Researchers Using CRISPR to Controversially Edit Genes in Sperm

Researchers from Weill Cornell Medicine in New York are using CRISPR to edit genes within human sperm. These genetic changes could theoretically prevent diseases caused by genetic mutations inherited from men, such as infertility. In this controversial work, the team is focusing on editing a gene that increases one’s risk for various cancers. Although these experiments are just beginning and have not yet shown success, they have great potential in combatting genetic disorders.

“I think it’s important from the scientific point of view to investigate in an ethical manner to be able to learn if it’s possible,” said Gianpiero Palermo, a professor of embryology in obstetrics and gynecology at Weill Cornell Medicine, to NPR. Palmero also runs the Andrology Laboratory at Weill Cornell’s Center for Reproductive Medicine that is conducted the work.

In theory, it would be safer to edit DNA in the human sperm than in human embryos. It is possible to leave different cells unedited when using CRISPR on an embryo, but once one sperm cell is genetically edited, these changes would manifest in every resulting offspring cell.

Editing Genes to Reduce Cancer Risks

Palmero’s lab is working to edit the mutations in the BRCA2 gene, which is strongly correlated to an increased risk of breast, prostate, ovarian, and other forms of cancer. One of the biggest challenges in making these genetic changes to the sperm is delivering the CRISPR compound to the DNA in the cell. The sperm’s DNA is localized in the head region where it is difficult to insert the CRISPR tool, making researchers question whether the task is feasible.

“I think it will be very difficult to do,” claimed David Albertini, visiting scientist at Rockefeller University in New York City and editor of the Journal of Assisted Reproduction and Genetics.

“Nobody’s tried to do CRISPR on sperm before, so we have to try to figure out the right way to do it,” added June Wang, a lab technician who is conducting these experiments.

One possible way the team can introduce CRISPR to the sperm’s DNA is through electroporation. In this technique, an electrical shock is administered to cells to increase their permeability to drugs and other therapeutics, like CRISPR. Wang and colleagues first mix the sperm sample with the CRISPR tool that is designed to edit BRCA2, then deliver a 1,100-volt shock to the mixture. They are optimistic that this approach will successfully bring CRISPR inside of the sperm cells.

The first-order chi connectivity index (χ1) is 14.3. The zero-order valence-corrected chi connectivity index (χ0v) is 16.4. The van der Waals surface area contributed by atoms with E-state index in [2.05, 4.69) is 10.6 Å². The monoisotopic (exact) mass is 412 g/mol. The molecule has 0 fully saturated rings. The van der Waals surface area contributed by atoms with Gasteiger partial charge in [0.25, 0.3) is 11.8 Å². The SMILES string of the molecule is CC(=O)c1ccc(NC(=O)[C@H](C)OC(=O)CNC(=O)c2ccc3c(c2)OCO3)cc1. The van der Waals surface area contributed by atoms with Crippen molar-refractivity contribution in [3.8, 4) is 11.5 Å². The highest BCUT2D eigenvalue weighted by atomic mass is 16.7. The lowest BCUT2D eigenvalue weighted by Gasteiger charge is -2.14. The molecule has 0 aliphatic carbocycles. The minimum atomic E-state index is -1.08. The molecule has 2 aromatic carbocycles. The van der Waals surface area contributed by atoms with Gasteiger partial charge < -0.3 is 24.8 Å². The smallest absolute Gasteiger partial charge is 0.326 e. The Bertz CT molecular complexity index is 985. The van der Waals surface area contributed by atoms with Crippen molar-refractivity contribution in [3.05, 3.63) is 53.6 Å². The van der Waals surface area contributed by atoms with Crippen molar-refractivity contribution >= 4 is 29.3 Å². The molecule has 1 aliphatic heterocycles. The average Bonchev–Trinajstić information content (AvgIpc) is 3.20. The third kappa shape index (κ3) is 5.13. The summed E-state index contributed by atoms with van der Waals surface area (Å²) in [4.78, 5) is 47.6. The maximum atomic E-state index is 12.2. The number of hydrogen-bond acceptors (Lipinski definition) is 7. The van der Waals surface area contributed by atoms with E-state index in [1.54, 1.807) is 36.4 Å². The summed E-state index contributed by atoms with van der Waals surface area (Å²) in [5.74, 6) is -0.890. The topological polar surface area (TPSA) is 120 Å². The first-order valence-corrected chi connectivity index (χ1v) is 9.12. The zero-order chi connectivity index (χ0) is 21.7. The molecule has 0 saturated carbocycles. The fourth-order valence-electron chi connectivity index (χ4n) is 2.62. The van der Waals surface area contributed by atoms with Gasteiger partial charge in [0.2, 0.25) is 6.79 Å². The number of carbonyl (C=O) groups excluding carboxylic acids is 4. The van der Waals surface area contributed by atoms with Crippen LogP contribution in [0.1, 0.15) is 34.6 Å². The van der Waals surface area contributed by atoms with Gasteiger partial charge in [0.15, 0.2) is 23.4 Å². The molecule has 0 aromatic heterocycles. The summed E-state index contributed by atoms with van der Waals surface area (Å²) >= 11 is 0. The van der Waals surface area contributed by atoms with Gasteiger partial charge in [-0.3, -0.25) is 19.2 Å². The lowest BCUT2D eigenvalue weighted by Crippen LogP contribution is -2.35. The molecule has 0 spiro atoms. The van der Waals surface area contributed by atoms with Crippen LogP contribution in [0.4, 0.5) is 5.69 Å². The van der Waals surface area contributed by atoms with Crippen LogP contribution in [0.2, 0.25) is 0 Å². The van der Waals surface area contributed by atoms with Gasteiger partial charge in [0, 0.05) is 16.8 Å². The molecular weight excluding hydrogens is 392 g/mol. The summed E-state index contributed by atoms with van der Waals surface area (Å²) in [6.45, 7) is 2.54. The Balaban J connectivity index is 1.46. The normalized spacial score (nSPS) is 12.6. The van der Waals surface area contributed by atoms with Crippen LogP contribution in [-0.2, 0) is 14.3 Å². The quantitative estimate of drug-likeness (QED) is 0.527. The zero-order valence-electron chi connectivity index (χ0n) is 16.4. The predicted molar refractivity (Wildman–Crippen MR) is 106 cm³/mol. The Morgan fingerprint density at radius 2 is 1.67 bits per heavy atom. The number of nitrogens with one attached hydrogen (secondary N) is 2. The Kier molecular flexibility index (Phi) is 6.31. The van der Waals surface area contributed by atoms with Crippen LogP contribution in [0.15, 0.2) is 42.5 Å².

“I’m really hopeful we’ll be able to get it,” said Wang. “It’s just going to be a lot of work, a lot of testing and a long time, just because this hasn’t been done before.”

Controversy Surrounding CRISPR Gene Therapy

While many are hopeful as to how CRISPR gene therapy will improve modern medicine, others fear the ethical implications of such technology. By editing the genes of sperm cells, these researchers are making genetic modifications that will persist in successive generations, not just the immediate offspring.

Many believe that this will lead to the creation of “designer babies” with customized features and traits. Chinese researcher He Jiankui is still under public scrutiny for his use of CRISPR gene-editing in human embryos last year. He made a genetic modification that would theoretically give the children resistance to HIV infection, but his peers generally regarded this action as premature and irresponsible.

Nonetheless, these New York researchers see CRISPR as a valuable tool that is worth studying.

“If we can wipe out a particular gene, it would be incredible,” said Palermo. “Theoretically, in principle, this would be a major, major benefit to society.”

Others support the initiative as well, with the University of Pittsburgh School of Medicine professor Kyle Orwig saying, “Male infertility is a very common condition. And there are some diseases that are incredibly devastating to families. And for those diseases, for me, if you could get rid of it, why wouldn’t you get rid of it?”